Absurdly Driven looks at the world of business with a skeptical eye and a firmly rooted tongue in cheek. 

It's easy to be suspicious, given the way some people behave.

Especially these days.

It's a little harder to put a medical term to who -- or, indeed, what -- they might be.

Some people are just strange. Others are certifiable psychopaths.

How can you tell the latter from the former?

Researchers at the Universities of Cardiff and Swansea in Wales believe they may have found a simple test.

They examined one group of offenders who were, well, normal offenders and another group who were psychopathic.

They showed them gruesome images, such as horribly mutilated bodies and ferocious dogs.

The normal offenders apparently had normal human reactions. Their pupils enlarged.

The psychopaths, however, provided physical evidence. Their pupils stayed exactly as they were.

Dr. Dan Burley, lead author of the study offered this simple assessment: 

The pupil usually dilates when an image shocks or scares us. The fact that this normal physiological response to threat is reduced in psychopathic offenders provides us with an obvious physical marker for this condition.

Most people have watched enough movies where a psychopathic killer appears unmoved by what they're perpetrating.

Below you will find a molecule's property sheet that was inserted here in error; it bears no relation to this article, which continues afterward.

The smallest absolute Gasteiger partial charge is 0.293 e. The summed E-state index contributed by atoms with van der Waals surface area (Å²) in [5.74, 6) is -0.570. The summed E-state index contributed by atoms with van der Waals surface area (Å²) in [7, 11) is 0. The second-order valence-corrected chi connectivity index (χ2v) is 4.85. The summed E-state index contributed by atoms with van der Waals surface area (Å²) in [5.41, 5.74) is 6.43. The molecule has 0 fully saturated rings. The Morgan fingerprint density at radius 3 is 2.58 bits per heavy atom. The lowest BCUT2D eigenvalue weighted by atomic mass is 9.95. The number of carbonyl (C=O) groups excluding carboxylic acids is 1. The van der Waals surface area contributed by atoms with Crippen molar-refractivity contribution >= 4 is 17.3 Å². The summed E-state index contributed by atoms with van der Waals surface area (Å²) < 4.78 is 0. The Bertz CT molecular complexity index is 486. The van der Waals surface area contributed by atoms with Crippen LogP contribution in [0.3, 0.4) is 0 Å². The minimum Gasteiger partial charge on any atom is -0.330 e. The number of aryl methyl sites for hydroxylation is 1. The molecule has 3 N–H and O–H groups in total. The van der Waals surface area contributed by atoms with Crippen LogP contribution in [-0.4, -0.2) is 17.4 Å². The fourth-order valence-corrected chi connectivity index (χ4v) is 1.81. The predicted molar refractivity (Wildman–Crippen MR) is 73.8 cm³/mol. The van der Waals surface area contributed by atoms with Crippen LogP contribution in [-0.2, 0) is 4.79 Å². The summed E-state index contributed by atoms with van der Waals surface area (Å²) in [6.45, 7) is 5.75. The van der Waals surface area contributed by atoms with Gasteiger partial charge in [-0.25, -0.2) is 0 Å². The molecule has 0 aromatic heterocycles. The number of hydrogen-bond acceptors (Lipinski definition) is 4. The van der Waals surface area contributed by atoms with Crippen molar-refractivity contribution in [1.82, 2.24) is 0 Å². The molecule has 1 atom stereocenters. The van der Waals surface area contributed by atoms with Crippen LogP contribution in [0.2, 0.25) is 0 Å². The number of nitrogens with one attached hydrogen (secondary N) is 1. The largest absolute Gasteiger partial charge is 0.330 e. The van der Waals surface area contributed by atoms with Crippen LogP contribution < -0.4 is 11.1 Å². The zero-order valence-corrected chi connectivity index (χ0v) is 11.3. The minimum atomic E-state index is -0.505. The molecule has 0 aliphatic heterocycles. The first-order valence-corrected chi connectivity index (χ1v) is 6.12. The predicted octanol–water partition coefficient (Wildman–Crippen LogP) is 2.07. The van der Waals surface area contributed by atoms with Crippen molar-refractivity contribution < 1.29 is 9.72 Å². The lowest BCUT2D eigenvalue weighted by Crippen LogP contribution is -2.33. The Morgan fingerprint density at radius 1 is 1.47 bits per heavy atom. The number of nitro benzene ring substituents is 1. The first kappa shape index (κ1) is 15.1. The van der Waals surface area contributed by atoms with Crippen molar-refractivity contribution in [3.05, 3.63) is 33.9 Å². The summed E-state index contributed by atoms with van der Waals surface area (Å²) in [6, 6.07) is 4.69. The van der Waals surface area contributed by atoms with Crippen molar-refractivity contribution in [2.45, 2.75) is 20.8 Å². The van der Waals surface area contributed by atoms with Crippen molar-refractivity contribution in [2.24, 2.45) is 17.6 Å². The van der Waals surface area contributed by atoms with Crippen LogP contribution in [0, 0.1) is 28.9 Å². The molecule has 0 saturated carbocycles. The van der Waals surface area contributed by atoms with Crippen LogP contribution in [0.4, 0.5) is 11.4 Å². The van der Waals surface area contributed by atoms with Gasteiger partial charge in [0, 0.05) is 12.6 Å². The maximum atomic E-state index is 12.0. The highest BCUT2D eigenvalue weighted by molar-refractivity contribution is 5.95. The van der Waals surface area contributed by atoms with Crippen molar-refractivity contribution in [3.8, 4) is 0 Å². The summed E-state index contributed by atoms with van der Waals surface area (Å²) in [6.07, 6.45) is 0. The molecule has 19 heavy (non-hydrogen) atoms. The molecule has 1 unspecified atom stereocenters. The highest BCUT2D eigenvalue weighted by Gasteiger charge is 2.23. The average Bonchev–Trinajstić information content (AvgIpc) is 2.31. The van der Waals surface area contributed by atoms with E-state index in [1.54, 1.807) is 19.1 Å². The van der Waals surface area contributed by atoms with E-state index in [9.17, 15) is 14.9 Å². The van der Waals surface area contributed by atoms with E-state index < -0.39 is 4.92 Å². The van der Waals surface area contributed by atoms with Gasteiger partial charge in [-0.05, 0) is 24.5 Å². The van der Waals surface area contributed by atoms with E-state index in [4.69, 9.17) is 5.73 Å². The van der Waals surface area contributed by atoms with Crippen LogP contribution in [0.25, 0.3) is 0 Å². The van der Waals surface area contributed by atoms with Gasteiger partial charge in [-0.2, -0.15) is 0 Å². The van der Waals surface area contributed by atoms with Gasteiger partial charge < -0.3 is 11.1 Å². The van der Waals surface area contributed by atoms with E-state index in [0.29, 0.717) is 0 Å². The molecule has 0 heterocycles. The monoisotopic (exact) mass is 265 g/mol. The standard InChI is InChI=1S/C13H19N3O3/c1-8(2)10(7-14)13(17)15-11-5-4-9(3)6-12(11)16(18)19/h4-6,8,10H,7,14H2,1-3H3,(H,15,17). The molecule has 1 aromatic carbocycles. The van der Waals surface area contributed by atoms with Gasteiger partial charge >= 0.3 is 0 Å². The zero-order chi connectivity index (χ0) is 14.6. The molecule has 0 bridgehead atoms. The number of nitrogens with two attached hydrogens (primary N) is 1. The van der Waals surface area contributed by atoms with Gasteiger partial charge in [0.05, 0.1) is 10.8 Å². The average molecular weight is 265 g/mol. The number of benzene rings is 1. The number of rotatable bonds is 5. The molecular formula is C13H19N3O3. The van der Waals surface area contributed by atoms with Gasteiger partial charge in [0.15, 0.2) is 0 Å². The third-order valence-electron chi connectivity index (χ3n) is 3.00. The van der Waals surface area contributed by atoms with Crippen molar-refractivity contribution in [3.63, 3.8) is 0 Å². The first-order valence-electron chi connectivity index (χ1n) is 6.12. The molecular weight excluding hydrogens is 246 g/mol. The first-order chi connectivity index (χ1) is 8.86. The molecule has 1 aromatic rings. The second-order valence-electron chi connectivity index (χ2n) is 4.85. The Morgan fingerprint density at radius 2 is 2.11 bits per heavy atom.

This research, however, offered an even more chilling twist.

When shown happy, positive images, the psychopathic group reacted just as other humans would -- with a dilation of the pupils.

Science has long been fascinated by psychopaths and what makes them the way they are.

Recent research from Germany and Denmark suggested that, actually, psychopaths, narcissists and sadists all share one similar characteristic. 

The researchers called it the D-Factor. Or Dark Factor. Their definition of it: 

The general tendency to maximize one's individual utility -- disregarding, accepting, or malevolently provoking disutility for others -- accompanied by beliefs that serve as justifications.

Some employees enjoy significant suspicions that their bosses aren't your usual harsh, unfair types, but something far more dangerous.

Of course, it's not going to be easy showing your boss horrific images while watching to see if their pupils dilate, but perhaps you can be imaginative in some way -- perhaps by showing them images from horror movies.

Once you've done that, it's also worth pausing to wonder whether a little psychopathy might be good for you.

I only mention it because, as my colleague Jessica Stillman recently reported, another study showed that being at least something of psychopath can help you get promoted.